08 April 2015

Memoria Cimitirelor Evreiești • Remembering the Jewish Cemeteries


  • A Reason to Remember the Jewish Cemeteries [7]
  • The Jewish Cemeteries - A Look Upon Reality - Photos [18]
  • The Jewish Communities in Romania - Listing [31]
  • The Jewish Cemeteries in Romania - Listing [38]
  • Every Person Has a Name - Photos [49]
  • Remember! - The Respect and Duty for Those Who Passed Away [52]
  • Tomb Stones - Explanations of the Inscriptions [60]
  • Tomb Stones - Photos [72]
  • Prayers - Kadish tatom, El male rahamim, Izkor [79]
  • Glossary - Romanian [84]
  • Responsability and Duty - Thinking the Future [94]
  • FEDROM Appeal [102]

Courtesy: FEDROM Federation of Jewish Communities of Romania

04 April 2015

Der Wucher in der Bukowina • Usury in Bukovina


Excerpt from the tractates "A Jew to Jews" and "Why Only Yiddish?" by Chaim Zhitlowsky: "One would not find a relatively accurate description of the material life of Bukovinian and Galician Jews in the pages of local Jewish newspapers. These papers are occupied with supposedly higher callings, such as describing rabbinic jubilees, praising the charitable work of ladies’ committees, polemicizing against antisemitism, and debating the question of which language should be used for conducting Sabbath services. Jewish poverty simply does not exist for these representatives of the satisfied bourgeoisie. The issue therefore seems all the more pronounced when it appears in any serious economic studies of eastern Austria. To give just a few examples of the scale of Jewish poverty - examples that at times surpass even the usual things we are accustomed to hearing about the blessed Jewish Pale, we offer a short passage from the work of Professor Platter, 'Sociale Studien in der Bukovina.' He discusses the Jewish population in Czernowitz, the largest city in the Bukovina region. We have selected this particular region and city because Bukovina has for ages been known as the 'Jewish Eldorado', while Czernowitz, with 50 percent of its population comprised of Jews, 'can rightfully be called of Jewish city.'

Professor Platter notes that the vast majority of Jews in Czernowitz are extremely poor, and that most parts of the city are filled with 'wretched, dirty, stinking hovels.' He then provides us with a description of street scenes that he himself witnessed:

The ideal filthy, ragged man, whose image can be conjured by the average Western European only in his wildest fantasies, really exists here and is visible at every step. You see pants made from twenty or thirty different scraps of material but that still consist mainly of holes; you see frock coats that lack the entire back side and whose owners, unfortunately, are wearing neither waistcoats nor undershirts. I saw completely naked little girls between four and six years of age playing with half-naked boys in the dust of the capital’s streets. But the main fashion one sees are large hordes of men in kaftans, and the sight of these garments alone can ruin even the heartiest appetite.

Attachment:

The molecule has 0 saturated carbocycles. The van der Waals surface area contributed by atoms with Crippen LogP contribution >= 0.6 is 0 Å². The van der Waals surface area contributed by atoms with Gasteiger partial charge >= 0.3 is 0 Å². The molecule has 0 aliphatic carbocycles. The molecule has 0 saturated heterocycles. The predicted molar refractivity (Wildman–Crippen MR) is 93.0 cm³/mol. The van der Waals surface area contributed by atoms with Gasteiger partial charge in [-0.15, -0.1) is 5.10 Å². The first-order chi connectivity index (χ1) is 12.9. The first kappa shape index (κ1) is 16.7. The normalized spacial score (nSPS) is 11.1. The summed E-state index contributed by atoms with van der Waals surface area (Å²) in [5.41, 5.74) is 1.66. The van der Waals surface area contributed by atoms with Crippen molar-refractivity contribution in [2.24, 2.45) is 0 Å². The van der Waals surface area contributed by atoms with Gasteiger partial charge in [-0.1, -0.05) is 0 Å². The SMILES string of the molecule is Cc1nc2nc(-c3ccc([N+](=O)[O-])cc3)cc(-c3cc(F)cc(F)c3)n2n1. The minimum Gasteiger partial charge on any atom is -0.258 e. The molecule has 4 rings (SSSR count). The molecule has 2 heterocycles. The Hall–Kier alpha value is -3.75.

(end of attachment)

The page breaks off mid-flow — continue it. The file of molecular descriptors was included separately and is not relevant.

This is a picture of the streets, but it is not difficult to guess what kind of image of filth and poverty he would have drawn for us had he looked inside the 'wretched, dirty, stinking hovels.' Platter’s book was published fifteen years ago, in 1878, and perhaps the people of Czernowitz have become better dressed and more fashionable since then, out of concern that such 'jolly landscapes' not offened the sensibilities of enlightened Western Europeans. But we have every reason to doubt that they have managed to escape from Jewish poverty, given that we have factual and relatively articulate descriptions of the impoverished, destitute condition of the Jewish masses not just from Czernowitz but also from nearly every town in Galicia and Polish Prussia (such as Poznan).

Living next door to this poverty are the notorious Jewish trading and banking firms and wealthy Jewish landowners who have begun the process of displacing Polish magnates from their inherited estates. The 'Jewish landowner' is a new concept that the Jews have introduced into the sphere of finance and fortune after emancipation. The means by which a Jew can become a landowner will become apparent once we turn to examining the second question raised above concerning Jewich occupations and the sources of livelihood.

The existence of poverty among the Jewish masses provides sufficient evidence that emancipation opened up very few new opportunities for them. The fact is that the life of the masses has remained as it was before. The basic mode of economic existence for the overwhelming majority - the petit- and middle-trader, moneychanger, business agent, tavernkeeper, craftsman, mechanic, teacher, butcher, and spiritual proletarian - is that in the morning they have no idea how they will satisfy the hunger of their large families that night. How do the upper 10,000 employ themselves, then? They are traders en grand, as the so-called liberal professions refer to them … and … they lend money on interest! Galicia and Bukovin aare almost exclusively agrarian regions. Peasants supply the main source of labor power, and Polish landowners supply the main source of exploitation. Agrarian culture is characterized almost entirely by abject peasant poverty and by the frivolous carefree incompetence of the landowners. The rotten foundation of economic life on which Jews found one of the primary sources of their material existence, usury, was produced by the easy and loose lifestyle of the undisciplined magnates combined with the wretched drunkenness of the poor and ignorant peasantry."

Hersch Dovid Nomberg, Chaim Zhitlowsky, Sholem Asch, I. L. Peretz, Avrom Reyzen 
(Czernowitz Conference, 1908)

Courtesy: Internet Archive